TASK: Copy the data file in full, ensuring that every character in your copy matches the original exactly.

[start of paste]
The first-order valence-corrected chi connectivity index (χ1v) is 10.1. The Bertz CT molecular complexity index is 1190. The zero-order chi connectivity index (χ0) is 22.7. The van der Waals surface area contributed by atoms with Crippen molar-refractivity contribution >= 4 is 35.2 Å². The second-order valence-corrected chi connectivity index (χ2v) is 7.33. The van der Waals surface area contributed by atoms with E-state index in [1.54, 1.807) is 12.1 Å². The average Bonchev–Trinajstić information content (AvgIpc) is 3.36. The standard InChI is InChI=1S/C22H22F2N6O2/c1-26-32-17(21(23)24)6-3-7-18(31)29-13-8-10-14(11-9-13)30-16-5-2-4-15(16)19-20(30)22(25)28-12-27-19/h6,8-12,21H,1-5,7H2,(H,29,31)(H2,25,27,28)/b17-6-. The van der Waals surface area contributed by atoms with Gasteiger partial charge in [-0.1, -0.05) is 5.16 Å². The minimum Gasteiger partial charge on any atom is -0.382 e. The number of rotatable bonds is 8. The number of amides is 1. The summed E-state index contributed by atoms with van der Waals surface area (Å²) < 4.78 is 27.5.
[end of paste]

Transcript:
The first-order valence-corrected chi connectivity index (χ1v) is 10.1. The Bertz CT molecular complexity index is 1190. The zero-order chi connectivity index (χ0) is 22.7. The van der Waals surface area contributed by atoms with Crippen molar-refractivity contribution >= 4 is 35.2 Å². The second-order valence-corrected chi connectivity index (χ2v) is 7.33. The van der Waals surface area contributed by atoms with E-state index in [1.54, 1.807) is 12.1 Å². The average Bonchev–Trinajstić information content (AvgIpc) is 3.36. The standard InChI is InChI=1S/C22H22F2N6O2/c1-26-32-17(21(23)24)6-3-7-18(31)29-13-8-10-14(11-9-13)30-16-5-2-4-15(16)19-20(30)22(25)28-12-27-19/h6,8-12,21H,1-5,7H2,(H,29,31)(H2,25,27,28)/b17-6-. The van der Waals surface area contributed by atoms with Gasteiger partial charge in [-0.1, -0.05) is 5.16 Å². The minimum Gasteiger partial charge on any atom is -0.382 e. The number of rotatable bonds is 8. The number of amides is 1. The summed E-state index contributed by atoms with van der Waals surface area (Å²) < 4.78 is 27.5.